Be curious and not critical to yourself
If you would talk to yourself in the way that you talk to other people, you're going to feel so much better. You're going to say something like, “Okay, yes, I waited till everyone went to bed. I dug the rest of the cake out. I stuffed it in my face. Clearly, that is a sign that something is eating at me.
Let me be curious. Let me figure out what that is. Instead of calling myself names, I'm going to be really curious, not critical. And I'm gonna ask myself, Okay, let me use Dr. Nina's food mood formula, cake. Am I filling a void? What are the voids in my life? What would I be thinking about? If I was not thinking about food? What would I be worried about? What would be on my mind?”
Then you go, Well, maybe I'd be upset because this thing happened at work or kind of my husband's driving me crazy. Or my wife's driving me crazy. Or, you know, I just I, you know, or what do I do that? I haven't talked to my brother in two years because we have totally different political affiliations and I miss him and that's a void. That kind of thing.
See, when you ask yourself questions instead of calling yourself names, you know what happens? You can find answers. When you look in the mirror and call yourself disgusting and call yourself all kinds of names and disparage yourself in a vitriolic, horrid way, you just feel bad. And when you feel bad, you're going to use food to feel better.
But when you are curious, Hmm, why did I do that? What's going on with me? What's bothering me? What's upsetting me? Then you can find the answers to that. And you can resolve that directly. You cannot simultaneously be cruel, mean, harsh, critical, and judgmental to yourself and be nice.
No one's ever had the conversation that goes along the lines of “You're disgusting. Oh, but I'm, I'm really here for myself.” No.
So I often say that the work that I do is a psychological exorcism. We have to get these ideas, these ways that we relate to ourselves out of our mind. And you learned how to talk to yourself in that way. You learned in some way. By the way, if you talk to yourself in the second person, if you look in the mirror and say you, like this person did, they said “You're disgusting. You're gross. You this you, you you…” that's hidden. I just disclosed it to he.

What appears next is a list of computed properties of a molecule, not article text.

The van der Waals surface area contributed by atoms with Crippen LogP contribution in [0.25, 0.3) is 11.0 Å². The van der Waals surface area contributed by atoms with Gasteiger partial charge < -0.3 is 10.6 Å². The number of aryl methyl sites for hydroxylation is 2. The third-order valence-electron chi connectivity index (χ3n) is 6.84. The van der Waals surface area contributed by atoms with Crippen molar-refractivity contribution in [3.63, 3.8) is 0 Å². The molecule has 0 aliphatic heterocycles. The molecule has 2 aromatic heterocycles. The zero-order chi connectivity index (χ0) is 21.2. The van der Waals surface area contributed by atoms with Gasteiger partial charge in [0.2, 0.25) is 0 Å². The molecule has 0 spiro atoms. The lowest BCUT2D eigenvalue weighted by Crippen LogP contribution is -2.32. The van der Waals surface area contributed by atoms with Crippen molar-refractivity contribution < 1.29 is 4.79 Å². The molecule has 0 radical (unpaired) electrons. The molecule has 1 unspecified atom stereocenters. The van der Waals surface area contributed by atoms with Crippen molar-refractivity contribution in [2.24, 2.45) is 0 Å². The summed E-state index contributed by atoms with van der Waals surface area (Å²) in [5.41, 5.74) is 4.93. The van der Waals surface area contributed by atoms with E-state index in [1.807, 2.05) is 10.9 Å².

He didn't say, “I'm disgusting. I'm I'm Gross.” No, he said “you.”
So one thing you can do is who is talking? Who is that “You” voice? Who does it sound like? Did anyone talk to you that way? Did you hear anyone talk to anyone else that way? Is this anything that is familiar at all? And whether it is or it isn't, try changing it to “I”.
When you say “I” it's hard to be mean to yourself from an “I” place. It's really hard to say I'm disgusting. I'm, see I can't even do it even to demonstrate it. I'm so gross. It's it just it's harder to say. So one practical thing that you can do is switch that “you” to an “I” and even if you find it easy to say it to yourself, then that's not productive. That's only going to make you feel bad. So really cultivating a kind, supportive, generous attitude towards yourself with, you know, be in the judgment-free zone.
So you dug cake out of the trash can. Okay, clearly something is up. Something is bothering you. Something is really upsetting you. You're trying to stuff something down. What is it? Let's be curious about that. Not critical. Let's be interested.
What's the point of feeling your feelings?
Okay. since I can't get calls today, I'm just gonna keep opening my book and reading from it because I know that it will relate to someone. And again, if you're on Instagram with me, drop a question drop a comment. I would love to hear from you.
Oh, here's a good one. What's the point of feeling your feelings? What's the point of feeling your emotions? Now, this is part of a defense mechanism which is a motor protection called intellectualizing.
Alright, let me talk to you about Yasmin.
Yasmin had a horrible boss. Worse than Meryl Streep's character in The Devil Wears Prada. If you saw that movie that is a really bad boss.
Her boss was scornful, insulting, dismissive mean, and unreasonable. Her boss would tell her, that she couldn't do anything right. He criticized her performance. He gave specific instructions on what to do and even if she followed them to the letter, he'd find mistakes.
So one day Yasmin came to me and she said she had a confession. “I have a confession to make.” And she proceeded to tell me everything she'd eaten since our last session. And she was so upset with herself. She was so disgusted. She was mad at herself. She gained weight. She accused herself of being a failure, believing that she couldn't do anything right. And I suggested she was taking the anger she felt towards her boss and turning it on herself. And I said the way you talk to yourself affects the way you feel and the way you feel affects what you eat.